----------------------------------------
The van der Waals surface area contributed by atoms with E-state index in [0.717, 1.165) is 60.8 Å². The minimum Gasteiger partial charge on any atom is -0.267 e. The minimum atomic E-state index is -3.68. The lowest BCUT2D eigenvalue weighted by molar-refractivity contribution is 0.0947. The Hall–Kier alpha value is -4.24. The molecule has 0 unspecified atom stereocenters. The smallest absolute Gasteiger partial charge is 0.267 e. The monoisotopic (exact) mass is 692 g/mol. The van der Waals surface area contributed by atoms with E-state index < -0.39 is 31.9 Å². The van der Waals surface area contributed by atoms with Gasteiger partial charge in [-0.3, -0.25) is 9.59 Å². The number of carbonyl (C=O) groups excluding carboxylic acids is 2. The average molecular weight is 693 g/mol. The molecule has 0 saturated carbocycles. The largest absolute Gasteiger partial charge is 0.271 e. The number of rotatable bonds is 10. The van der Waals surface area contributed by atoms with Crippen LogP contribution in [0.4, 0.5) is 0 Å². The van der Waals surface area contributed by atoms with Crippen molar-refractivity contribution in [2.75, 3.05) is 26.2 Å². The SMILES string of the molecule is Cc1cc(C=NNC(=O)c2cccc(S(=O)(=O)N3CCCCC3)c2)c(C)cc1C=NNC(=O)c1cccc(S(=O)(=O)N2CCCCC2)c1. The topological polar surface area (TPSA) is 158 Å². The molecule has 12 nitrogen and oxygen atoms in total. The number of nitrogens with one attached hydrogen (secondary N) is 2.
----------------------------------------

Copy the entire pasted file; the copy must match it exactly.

The van der Waals surface area contributed by atoms with E-state index in [0.717, 1.165) is 60.8 Å². The minimum Gasteiger partial charge on any atom is -0.267 e. The minimum atomic E-state index is -3.68. The lowest BCUT2D eigenvalue weighted by molar-refractivity contribution is 0.0947. The Hall–Kier alpha value is -4.24. The molecule has 0 unspecified atom stereocenters. The smallest absolute Gasteiger partial charge is 0.267 e. The monoisotopic (exact) mass is 692 g/mol. The van der Waals surface area contributed by atoms with E-state index < -0.39 is 31.9 Å². The van der Waals surface area contributed by atoms with Gasteiger partial charge in [-0.3, -0.25) is 9.59 Å². The number of carbonyl (C=O) groups excluding carboxylic acids is 2. The average molecular weight is 693 g/mol. The molecule has 0 saturated carbocycles. The largest absolute Gasteiger partial charge is 0.271 e. The number of rotatable bonds is 10. The van der Waals surface area contributed by atoms with Crippen LogP contribution in [0.4, 0.5) is 0 Å². The van der Waals surface area contributed by atoms with Crippen molar-refractivity contribution in [2.75, 3.05) is 26.2 Å². The SMILES string of the molecule is Cc1cc(C=NNC(=O)c2cccc(S(=O)(=O)N3CCCCC3)c2)c(C)cc1C=NNC(=O)c1cccc(S(=O)(=O)N2CCCCC2)c1. The topological polar surface area (TPSA) is 158 Å². The molecule has 12 nitrogen and oxygen atoms in total. The number of nitrogens with one attached hydrogen (secondary N) is 2.